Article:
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Witches, or practitioners of the Wicca religion, can pray at a county’s board meeting, a federal judge ruled.
Officials in Chesterfield County, Virginia, discriminated against Cyndi Simpson, a Wiccan, when they barred her from being on a list of clergy who can open the board of supervisors meetings with prayer, said U.S. District Court Judge Dennis W. Dohnal, according to the Chesterfield Progress-Index newspaper.
The lawsuit was filed by the American Civil Liberties Union of Virginia and Americans United for Separation of Church and State.
Wicca is regarded as a natural religion, “grounded in the earth.” Followers of its many different forms generally believe all living things, as well as stars, planets, and rocks, have a spirit.
In a letter of explanation to Simpson, County Attorney Steven L. Micas said, “Chesterfield’s nonsectarian invocations are traditionally made to a divinity that is consistent with the Judeo-Christian tradition,” the paper reported.
But the judge ruled the board violated Simpson’s constitutional right of equal and free expression of her religious beliefs.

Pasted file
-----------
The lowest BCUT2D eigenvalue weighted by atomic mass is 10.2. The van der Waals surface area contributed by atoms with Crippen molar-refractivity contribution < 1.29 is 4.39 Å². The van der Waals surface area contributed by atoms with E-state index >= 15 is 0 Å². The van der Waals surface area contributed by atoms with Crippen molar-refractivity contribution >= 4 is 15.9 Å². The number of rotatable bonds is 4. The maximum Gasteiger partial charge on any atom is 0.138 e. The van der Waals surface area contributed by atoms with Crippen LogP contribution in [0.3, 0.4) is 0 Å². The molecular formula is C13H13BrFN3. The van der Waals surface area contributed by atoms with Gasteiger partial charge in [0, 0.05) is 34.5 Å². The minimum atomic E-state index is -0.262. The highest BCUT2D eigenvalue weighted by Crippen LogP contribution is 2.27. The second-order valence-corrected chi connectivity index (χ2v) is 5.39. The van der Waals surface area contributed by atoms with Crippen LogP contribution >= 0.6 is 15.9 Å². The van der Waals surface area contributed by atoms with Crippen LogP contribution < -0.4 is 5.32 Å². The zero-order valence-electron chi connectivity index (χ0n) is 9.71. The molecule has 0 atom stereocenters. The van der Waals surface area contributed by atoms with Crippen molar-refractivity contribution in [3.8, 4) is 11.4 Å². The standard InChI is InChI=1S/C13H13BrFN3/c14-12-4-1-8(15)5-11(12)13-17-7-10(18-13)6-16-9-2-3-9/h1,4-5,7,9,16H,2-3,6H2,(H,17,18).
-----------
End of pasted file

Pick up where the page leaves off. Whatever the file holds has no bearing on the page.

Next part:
Meanwhile, Dohnal argued, Christians are allowed to express their religious beliefs by delivering the “legislative prayer” allowed by the U.S. Supreme Court.
Expressing delight with the outcome, Simpson, 47, said she believed the decision would bring credibility to witchcraft as a religion, the paper reported.
The ruling was a victory for non-majority religions, said Kent Willis, executive director of the ACLU.
It demonstrated why church and state should remain separate institutions, he contended.
“As the framers of the Constitution understood from their own experiences, when the state uses its vast power to endorse religious activity, it will always make losers of some faiths and winners of others,” said Willis, according to the Chesterfield daily. “That jeopardizes religious freedom.”
Editor’s note: “THE MYTH OF CHURCH-STATE SEPARATION” – the special November edition of WND’s acclaimed monthly Whistleblower magazine – documents conclusively that the modern legal doctrine of “separation of church and state” is the work of activist judges, and has utterly no basis in the Constitution.
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